How to Protect Yourself From the Risks of Gambling


Whether you buy a lottery ticket, place a bet on horses or sports events, or use the pokies at a casino, gambling involves risking something valuable in order to win a prize. The risk can be large, and it can result in serious financial losses. However, there are also ways to gamble without losing control. You can learn to protect yourself by understanding the risks of gambling and what you can do to avoid them.

Gambling is a complex phenomenon, and researchers are still debating its nature. Some believe it is a disorder, while others believe it is simply an ordinary activity that can be enjoyable if done in moderation. The most recent version of the Diagnostic and Statistical Manual of Mental Disorders classifies pathological gambling as a behavioral addiction. This decision reflects new understandings of the biology of addiction, which is now believed to be a brain-related condition.

Research on the effects of gambling is undergoing a transformation, with longitudinal studies becoming increasingly common. These studies allow researchers to identify the factors that moderate and exacerbate an individual’s involvement in gambling. They can also establish causality, which is difficult to achieve with cross-sectional data. However, longitudinal studies face a number of challenges, including funding, maintaining research team continuity over a long period, and sampling problems (e.g., attrition).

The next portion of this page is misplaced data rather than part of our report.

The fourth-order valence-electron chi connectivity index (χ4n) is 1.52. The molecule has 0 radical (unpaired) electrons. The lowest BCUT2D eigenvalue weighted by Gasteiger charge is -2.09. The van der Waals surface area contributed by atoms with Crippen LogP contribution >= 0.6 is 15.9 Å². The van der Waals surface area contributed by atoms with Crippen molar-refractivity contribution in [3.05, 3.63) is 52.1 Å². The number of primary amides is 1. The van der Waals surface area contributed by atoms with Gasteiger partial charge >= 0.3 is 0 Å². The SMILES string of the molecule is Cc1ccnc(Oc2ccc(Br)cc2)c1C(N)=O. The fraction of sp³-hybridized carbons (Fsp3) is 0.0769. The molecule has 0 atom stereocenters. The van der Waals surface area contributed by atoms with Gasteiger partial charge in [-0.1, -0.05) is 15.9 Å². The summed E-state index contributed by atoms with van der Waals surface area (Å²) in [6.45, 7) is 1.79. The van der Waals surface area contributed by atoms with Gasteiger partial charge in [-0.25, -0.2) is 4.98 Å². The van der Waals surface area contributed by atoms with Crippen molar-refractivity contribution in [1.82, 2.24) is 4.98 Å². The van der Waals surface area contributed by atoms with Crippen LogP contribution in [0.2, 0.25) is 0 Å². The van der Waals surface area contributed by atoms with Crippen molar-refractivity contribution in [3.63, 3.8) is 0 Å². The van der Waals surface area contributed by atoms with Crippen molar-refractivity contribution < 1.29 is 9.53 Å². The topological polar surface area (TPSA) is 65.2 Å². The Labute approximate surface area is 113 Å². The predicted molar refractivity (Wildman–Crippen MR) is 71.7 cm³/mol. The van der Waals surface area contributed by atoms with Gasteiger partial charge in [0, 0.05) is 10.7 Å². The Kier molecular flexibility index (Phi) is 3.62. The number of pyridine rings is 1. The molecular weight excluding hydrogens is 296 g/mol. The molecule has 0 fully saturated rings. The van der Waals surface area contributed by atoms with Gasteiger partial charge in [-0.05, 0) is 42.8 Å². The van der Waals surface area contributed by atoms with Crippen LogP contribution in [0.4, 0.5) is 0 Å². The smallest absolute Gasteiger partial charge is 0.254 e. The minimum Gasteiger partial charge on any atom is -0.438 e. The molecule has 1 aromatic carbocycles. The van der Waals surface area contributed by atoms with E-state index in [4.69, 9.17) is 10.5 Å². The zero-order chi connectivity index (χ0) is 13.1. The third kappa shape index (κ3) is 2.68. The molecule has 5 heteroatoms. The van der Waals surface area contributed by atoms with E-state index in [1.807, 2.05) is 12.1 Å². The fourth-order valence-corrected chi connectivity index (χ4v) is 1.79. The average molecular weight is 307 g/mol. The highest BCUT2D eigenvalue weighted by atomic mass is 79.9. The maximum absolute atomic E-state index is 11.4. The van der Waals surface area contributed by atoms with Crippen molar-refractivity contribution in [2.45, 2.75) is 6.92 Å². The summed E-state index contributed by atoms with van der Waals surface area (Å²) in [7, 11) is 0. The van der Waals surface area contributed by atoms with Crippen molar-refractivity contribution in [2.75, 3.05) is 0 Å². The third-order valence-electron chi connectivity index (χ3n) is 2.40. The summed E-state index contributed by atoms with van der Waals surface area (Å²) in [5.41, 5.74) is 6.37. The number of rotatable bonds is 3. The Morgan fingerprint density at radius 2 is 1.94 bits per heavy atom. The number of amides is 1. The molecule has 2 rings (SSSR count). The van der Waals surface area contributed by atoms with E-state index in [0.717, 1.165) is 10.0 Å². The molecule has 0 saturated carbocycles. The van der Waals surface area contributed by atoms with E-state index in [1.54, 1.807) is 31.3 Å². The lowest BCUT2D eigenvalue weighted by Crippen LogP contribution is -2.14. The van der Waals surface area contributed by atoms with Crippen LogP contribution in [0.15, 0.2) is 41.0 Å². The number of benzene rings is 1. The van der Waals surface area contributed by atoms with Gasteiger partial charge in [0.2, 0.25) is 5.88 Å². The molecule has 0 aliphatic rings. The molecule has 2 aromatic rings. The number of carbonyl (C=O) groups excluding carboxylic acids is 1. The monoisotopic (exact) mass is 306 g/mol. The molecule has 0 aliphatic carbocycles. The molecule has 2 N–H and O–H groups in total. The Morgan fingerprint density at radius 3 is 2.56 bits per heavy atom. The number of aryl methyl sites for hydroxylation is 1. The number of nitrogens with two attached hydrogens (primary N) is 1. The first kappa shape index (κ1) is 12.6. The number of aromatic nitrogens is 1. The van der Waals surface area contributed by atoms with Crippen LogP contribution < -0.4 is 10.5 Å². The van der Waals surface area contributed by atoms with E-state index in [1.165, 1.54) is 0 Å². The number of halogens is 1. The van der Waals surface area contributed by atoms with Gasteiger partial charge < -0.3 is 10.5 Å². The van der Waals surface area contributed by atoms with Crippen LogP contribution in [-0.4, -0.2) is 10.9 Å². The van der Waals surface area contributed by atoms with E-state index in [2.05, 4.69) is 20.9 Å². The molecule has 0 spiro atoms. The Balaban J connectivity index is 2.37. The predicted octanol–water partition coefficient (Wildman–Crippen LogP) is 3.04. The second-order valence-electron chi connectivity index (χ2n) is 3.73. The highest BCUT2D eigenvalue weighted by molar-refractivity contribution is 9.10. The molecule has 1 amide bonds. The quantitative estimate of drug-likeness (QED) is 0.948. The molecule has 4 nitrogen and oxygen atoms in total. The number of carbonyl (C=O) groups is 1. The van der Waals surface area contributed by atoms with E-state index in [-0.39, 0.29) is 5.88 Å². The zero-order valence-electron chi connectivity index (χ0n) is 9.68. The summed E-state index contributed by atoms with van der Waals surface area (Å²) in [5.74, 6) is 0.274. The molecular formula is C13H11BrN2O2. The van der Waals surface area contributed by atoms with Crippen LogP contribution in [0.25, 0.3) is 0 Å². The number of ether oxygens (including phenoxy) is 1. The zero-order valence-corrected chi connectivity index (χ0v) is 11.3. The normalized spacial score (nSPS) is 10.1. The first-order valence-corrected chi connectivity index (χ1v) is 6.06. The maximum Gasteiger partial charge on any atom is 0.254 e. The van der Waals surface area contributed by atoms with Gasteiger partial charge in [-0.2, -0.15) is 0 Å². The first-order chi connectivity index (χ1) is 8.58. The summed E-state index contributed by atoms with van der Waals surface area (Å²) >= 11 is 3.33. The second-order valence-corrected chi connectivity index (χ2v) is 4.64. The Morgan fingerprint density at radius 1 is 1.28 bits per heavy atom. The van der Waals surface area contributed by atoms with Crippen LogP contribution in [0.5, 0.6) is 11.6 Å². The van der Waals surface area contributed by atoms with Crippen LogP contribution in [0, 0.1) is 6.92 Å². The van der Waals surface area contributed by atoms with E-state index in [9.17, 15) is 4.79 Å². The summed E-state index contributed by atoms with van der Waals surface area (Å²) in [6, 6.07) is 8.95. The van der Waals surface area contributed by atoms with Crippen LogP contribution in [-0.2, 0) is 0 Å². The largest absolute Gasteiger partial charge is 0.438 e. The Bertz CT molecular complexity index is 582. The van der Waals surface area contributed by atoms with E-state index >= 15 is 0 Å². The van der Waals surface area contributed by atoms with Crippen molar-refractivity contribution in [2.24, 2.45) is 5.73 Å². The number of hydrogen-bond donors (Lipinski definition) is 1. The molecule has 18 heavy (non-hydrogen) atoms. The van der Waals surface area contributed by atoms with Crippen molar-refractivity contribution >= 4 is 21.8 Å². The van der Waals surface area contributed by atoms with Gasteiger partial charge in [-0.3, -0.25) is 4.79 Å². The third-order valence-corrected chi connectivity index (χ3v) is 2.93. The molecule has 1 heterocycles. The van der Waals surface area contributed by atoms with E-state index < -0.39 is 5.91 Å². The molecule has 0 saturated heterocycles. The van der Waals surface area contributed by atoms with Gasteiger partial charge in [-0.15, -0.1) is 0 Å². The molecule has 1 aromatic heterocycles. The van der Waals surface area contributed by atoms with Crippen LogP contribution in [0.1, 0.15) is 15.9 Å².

It is important to recognize the warning signs of gambling addiction so that you can seek treatment before the problem becomes out of hand. These include:

Preoccupation with gambling; loss of control over gambling expenditures; lying to family members, therapists or others to conceal the extent of involvement in gambling; engaging in illegal acts such as forgery, fraud or theft to finance gambling; jeopardizing or losing a significant relationship, job or educational or career opportunity due to gambling; and relying on friends or relatives for money to support a habit of gambling (American Psychiatric Association 2000).

Although it can feel like the only option, you should never agree to lend money to someone who has a gambling problem. This can lead to legal and financial difficulties for you. If you have a friend or family member who is struggling with this problem, reach out to a support group. You will discover that you are not alone and that many families have faced this challenge.

Seek counseling to address underlying mood disorders. Depression, stress or substance abuse can trigger or make worse gambling problems. These issues will need to be addressed in order for the person with a gambling disorder to recover fully. Other types of therapy that can help include marriage, career and credit counseling. These therapies will teach the person how to cope with negative feelings and develop healthier coping strategies. It is also recommended that you learn to relieve unpleasant feelings in other, more healthy ways, such as exercising, spending time with family and friends who don’t gamble, and practicing relaxation techniques.